The subtle briefings were designed to give Prince Harry the softest possible landing on his arrival back in the UK ahead of his beloved grandfather’s funeral on Saturday. From sources suggesting he was “united in grief” with the rest of the Royal family following the death of the Duke of Edinburgh, to the couple’s unofficial spokesman Omid Scobie insisting – should anyone be in doubt – that “Harry was incredibly close to Philip”, the Sussex spin machine was in evidence as the displaced Prince prepared for his first transatlantic flight in 13 months. Members of the Royal family also sought to calm serves ahead of what is feared could be a difficult reunion for the House of Windsor, with a palace source suggesting that the Prince of Wales was particularly looking forward to seeing his youngest son. “It’s been more than a year,” they pointed out.
The French government on Sunday condemned the defacing of an Islamic cultural centre in western France with Islamaphobic slogans, and said an attack on Muslims was an attack on the Republic. The tags, daubed on the side a building used as a prayer room in the city of Rennes, were found shortly before the Muslim holy month of Ramadan begins in France on Tuesday. Interior Minister Gerard Darmanin said it was a disgusting attack against the fundamental freedom to believe in a religion and that Muslims deserved the same protection as any other religious group in France.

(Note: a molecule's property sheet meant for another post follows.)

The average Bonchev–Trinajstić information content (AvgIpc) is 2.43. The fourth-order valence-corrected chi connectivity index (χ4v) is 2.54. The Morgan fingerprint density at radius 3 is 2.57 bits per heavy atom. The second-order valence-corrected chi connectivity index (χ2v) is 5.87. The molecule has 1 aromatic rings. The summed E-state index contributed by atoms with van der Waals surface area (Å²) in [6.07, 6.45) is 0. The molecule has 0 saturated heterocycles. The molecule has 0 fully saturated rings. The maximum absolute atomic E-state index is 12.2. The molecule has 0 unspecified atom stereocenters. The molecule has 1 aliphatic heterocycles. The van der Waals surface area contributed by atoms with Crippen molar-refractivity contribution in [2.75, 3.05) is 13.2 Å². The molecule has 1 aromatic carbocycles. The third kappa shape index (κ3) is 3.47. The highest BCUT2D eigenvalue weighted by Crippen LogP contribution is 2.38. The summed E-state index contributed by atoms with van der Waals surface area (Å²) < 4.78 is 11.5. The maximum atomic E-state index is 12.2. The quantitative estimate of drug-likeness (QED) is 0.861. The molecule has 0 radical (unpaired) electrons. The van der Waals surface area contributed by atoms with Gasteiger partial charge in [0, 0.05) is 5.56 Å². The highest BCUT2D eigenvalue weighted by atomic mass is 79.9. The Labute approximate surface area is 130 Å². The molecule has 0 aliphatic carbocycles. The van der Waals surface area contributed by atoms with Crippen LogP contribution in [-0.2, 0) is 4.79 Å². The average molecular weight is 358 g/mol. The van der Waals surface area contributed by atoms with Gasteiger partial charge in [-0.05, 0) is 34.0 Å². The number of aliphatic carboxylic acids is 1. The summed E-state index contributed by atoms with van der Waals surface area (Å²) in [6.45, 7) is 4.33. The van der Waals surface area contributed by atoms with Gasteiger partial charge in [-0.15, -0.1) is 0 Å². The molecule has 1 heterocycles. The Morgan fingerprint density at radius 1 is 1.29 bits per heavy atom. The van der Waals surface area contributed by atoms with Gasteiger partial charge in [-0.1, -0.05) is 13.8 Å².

The Duke of York had not spoken in public since he stood down in November 2019 following a disastrous Newsnight interview about his relationship with convicted paedophile Jeffrey Epstein. But after attending a remembrance service at the Royal Chapel of All Saints in Windsor on Sunday, the Queen’s second son, 61, gave his first interview since he stepped back from royal duties, describing his mother as “an incredibly stoic person”. Speaking of the “terrible loss” the family was suffering, he said: “I feel very sorry and supportive of my mother who is feeling it, I think, probably more than everybody else. “The Queen, as you would expect, is an incredibly stoic person. And she described his passing as a miracle. “And she's contemplating, I think is the way that I would put it. She described it as having left a huge void in her life, but we, the family, the ones that are closer, are rallying around to make sure that we're there to support her.”
Scientists discovered the technology that fuels COVID-19 vaccines 25 years ago. Now they want to use it to prevent other life-threatening illnesses.